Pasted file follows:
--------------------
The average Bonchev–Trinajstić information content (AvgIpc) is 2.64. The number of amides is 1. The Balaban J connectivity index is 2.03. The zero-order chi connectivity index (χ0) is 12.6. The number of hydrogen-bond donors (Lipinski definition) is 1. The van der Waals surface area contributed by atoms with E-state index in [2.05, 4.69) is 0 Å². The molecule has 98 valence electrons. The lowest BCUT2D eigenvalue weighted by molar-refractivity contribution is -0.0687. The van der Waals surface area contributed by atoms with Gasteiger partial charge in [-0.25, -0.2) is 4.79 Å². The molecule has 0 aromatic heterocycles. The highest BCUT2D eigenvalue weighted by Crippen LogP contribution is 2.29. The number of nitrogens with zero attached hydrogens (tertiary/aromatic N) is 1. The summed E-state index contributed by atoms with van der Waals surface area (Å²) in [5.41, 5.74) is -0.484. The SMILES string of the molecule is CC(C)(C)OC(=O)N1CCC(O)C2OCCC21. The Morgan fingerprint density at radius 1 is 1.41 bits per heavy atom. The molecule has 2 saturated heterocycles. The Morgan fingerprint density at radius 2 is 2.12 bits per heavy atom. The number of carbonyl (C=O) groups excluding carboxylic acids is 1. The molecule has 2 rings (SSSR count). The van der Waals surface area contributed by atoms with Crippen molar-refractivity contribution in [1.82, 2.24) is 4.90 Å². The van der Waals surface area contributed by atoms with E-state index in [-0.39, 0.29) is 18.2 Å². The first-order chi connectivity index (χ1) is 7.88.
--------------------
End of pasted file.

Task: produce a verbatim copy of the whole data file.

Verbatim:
The average Bonchev–Trinajstić information content (AvgIpc) is 2.64. The number of amides is 1. The Balaban J connectivity index is 2.03. The zero-order chi connectivity index (χ0) is 12.6. The number of hydrogen-bond donors (Lipinski definition) is 1. The van der Waals surface area contributed by atoms with E-state index in [2.05, 4.69) is 0 Å². The molecule has 98 valence electrons. The lowest BCUT2D eigenvalue weighted by molar-refractivity contribution is -0.0687. The van der Waals surface area contributed by atoms with Gasteiger partial charge in [-0.25, -0.2) is 4.79 Å². The molecule has 0 aromatic heterocycles. The highest BCUT2D eigenvalue weighted by Crippen LogP contribution is 2.29. The number of nitrogens with zero attached hydrogens (tertiary/aromatic N) is 1. The summed E-state index contributed by atoms with van der Waals surface area (Å²) in [5.41, 5.74) is -0.484. The SMILES string of the molecule is CC(C)(C)OC(=O)N1CCC(O)C2OCCC21. The Morgan fingerprint density at radius 1 is 1.41 bits per heavy atom. The molecule has 2 saturated heterocycles. The Morgan fingerprint density at radius 2 is 2.12 bits per heavy atom. The number of carbonyl (C=O) groups excluding carboxylic acids is 1. The molecule has 2 rings (SSSR count). The van der Waals surface area contributed by atoms with Crippen molar-refractivity contribution in [1.82, 2.24) is 4.90 Å². The van der Waals surface area contributed by atoms with E-state index in [-0.39, 0.29) is 18.2 Å². The first-order chi connectivity index (χ1) is 7.88.